Shortly before Melscheimer died, businessman John Good foreclosed on the property. He renamed the site "Tivoli" after a famous amusement park in Copenhagen. He was fascinated by the name, which when read backwards states, "I lov it."

In 1901, Good's Tivoli Brewery merged with the Union Brewery to become "Tivoli-Union Brewery."

During prohibition, the brewery survived by making a cereal beverage called Dash which contained only a small amount of alcohol.

In 1969 the brewery closed due to a combination of competition from Coors and a labor strike three years earlier that lasted six weeks and cost the brewery $750,000.

During the early 1970s the property became part of an urban renewal project which created the Auraria Campus. In 1985, Trizec Corporation Ltd. leased the building and converted it into a shopping and entertainment facility. They added a brick walkway, spiral staircase, courtyards and an atrium to blend the brewery into a retail complex.

Students on the Auraria campus purchased that lease in 1991 so that the facility could become a student union.

While there are not many books written about the Tivoli, interested visitors can use a walking tour map, which is available from the second-floor information booth.


AURARIA VICTORIAN HISTORY AT HOME ON NINTH STREET BY APRIL DIERKING - First published in The Metropolitan on February 28, 1992

They were farmers from Georgia and immigrants from Ireland and Germany, building a town along the southwest bank of Cherry Creek in 1858.

The town was Auraria, named by William Green Russell after his hometown in Georgia.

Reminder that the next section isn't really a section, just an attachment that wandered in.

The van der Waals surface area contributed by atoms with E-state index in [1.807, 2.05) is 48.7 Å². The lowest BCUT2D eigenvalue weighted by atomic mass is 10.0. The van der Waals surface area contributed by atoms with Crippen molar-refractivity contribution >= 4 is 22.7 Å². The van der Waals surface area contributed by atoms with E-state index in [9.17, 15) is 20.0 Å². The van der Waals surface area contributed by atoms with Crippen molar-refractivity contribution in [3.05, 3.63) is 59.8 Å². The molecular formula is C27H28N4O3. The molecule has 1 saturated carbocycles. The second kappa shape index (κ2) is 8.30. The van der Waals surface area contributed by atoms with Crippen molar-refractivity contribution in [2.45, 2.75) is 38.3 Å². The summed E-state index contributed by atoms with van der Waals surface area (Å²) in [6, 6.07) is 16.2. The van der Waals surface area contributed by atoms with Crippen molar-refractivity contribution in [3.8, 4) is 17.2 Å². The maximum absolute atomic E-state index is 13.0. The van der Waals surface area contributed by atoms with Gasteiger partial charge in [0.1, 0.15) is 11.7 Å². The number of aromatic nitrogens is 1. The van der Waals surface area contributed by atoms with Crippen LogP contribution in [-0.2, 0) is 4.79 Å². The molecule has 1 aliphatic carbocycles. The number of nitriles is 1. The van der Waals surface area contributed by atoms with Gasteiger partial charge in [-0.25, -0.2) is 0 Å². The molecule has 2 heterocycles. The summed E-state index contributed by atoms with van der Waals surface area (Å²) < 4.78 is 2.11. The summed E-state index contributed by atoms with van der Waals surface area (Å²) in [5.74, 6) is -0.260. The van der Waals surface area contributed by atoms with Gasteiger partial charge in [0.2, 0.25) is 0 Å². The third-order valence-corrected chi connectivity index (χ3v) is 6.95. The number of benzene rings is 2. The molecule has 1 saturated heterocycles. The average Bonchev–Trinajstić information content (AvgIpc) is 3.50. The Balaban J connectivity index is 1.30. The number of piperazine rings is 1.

"Testimonials from Cherry Creek described Auraria as 'surrounded by rich gold mines,'" Stephen J. Leonard, chair of the history department at MSCD,
quoted in his and Thomas J. Noel's book Denver: Mining Camp to Metropolis.

A bitter rivalry between Auraria and Denver began when Denver started to prosper and grow. Before the Colorado Territory was created, the two towns ended their feud by consolidating.

On a moonlit night, April 6, 1860, a ceremony was held on Larimer Street bridge to end the "separate existence of Auraria," which in turn became Denver's first permanent settlement, as stated in Leonard and Noel's book.

The first settlers in the area, which is now called the Ninth Street Historic Park, located on the Auraria Campus, were middle-class working families.

After the turn-of-the-century, Jewish and Mexican-American families moved into the area.

The fourteen structures located on Ninth Street were built between 1872 and 1906.